Treating drug resistant cancer through targeted inhibition of sphingosine kinase

Scientists at Tulane University School of Medicine, led by Dr. James Antoon and Dr. Barbara Beckman, have characterized two drugs targeting sphingosine kinase (SK), an enzyme involved in cancer growth and metastasis. New treatments specifically attacking cancer cells, but not normal ones, are critical in the fight against cancer. The results, which appear in the July 2012 issue of Experimental Biology and Medicine, demonstrate the role of SK in drug resistance and therapeutic potential of SK inhibitors.

"Sphingosine kinase is a relatively new molecular target," says Dr. Beckman "In this study, we show that overexpression of SK promotes resistance to first-line breast cancer therapies, such as tamoxifen. We further found that treatment with the sphingosine kinase inhibitors SKI-II and ABC294640 induced cell death and blocked drug-resistant tumor growth without similar effects in a model system representing relatively normal ."

Molecular therapies, such as those targeting SK, have the potential to improve treatment response rates while simultaneously decreasing side effects. However, Dr. Antoon cautions that "while these results are promising, further study is needed to fully understand the benefits and risks associated with treating drug resistant cancer with these SK inhibitors."

Dr. Steven R. Goodman, Editor-in-Chief of said "Dr. Antoon, Dr. Beckman and colleagues present exciting results indicating the need for further study of inhibitors of sphingosine kinase as promising new cancer treatments".

add to favorites email to friend print save as pdf

Related Stories

Potential new therapeutic molecular target to fight cancer

Nov 01, 2007

Researchers at the Virginia Commonwealth University Massey Cancer Center have identified the enzyme sphingosine kinase 2 as a possible new therapeutic target to improve the efficacy of chemotherapy for colon and breast cancer.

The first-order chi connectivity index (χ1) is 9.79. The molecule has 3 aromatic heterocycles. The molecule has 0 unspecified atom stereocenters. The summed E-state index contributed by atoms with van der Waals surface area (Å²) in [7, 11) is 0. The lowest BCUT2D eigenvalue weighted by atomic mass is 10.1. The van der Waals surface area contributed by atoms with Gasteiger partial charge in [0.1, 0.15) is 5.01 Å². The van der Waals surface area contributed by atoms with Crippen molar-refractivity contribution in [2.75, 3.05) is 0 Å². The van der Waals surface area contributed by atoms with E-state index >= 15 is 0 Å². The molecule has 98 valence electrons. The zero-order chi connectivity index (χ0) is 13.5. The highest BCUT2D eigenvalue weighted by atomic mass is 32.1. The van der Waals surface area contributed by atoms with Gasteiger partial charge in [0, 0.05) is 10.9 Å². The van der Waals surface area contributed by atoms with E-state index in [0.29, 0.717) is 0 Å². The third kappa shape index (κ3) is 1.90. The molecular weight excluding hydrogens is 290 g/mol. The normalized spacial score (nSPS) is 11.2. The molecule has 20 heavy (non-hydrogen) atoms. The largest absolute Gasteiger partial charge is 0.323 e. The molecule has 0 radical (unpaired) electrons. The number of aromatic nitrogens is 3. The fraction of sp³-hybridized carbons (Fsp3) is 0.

Therapy targets leukemia stem cells

Feb 13, 2012

New research takes aim at stubborn cancer stem cells that are thought to be responsible for treatment resistance and relapse. The study, published by Cell Press in the February 14 issue of the journal Cancer Cell, provid ...

Deciphering the body's healing secrets

Feb 12, 2009

Healthy blood vessels play a key role in the prevention and treatment of diseases such as cardiovascular disease and diabetes. Endothelial cells line the blood vessels and are critical to the regulation of blood vessel growth ...

Recommended for you

Why we should vaccinate boys against HPV as well as girls

3 hours ago

Gillian Prue, from the School of Nursing and Midwifery at Queen's University of Belfast, says that the human papillomavirus (HPV) infection is common in men and can lead to genital warts and the development of some head and ...

Generation of tanners see spike in deadly melanoma

15 hours ago

(AP)—Stop sunbathing and using indoor tanning beds, the acting U.S. surgeon general warned in a report released Tuesday that cites an alarming 200 percent jump in deadly melanoma cases since 1973.

Penn team makes cancer glow to improve surgical outcomes

15 hours ago

The best way to cure most cases of cancer is to surgically remove the tumor. The Achilles heel of this approach, however, is that the surgeon may fail to extract the entire tumor, leading to a local recurrence.

User comments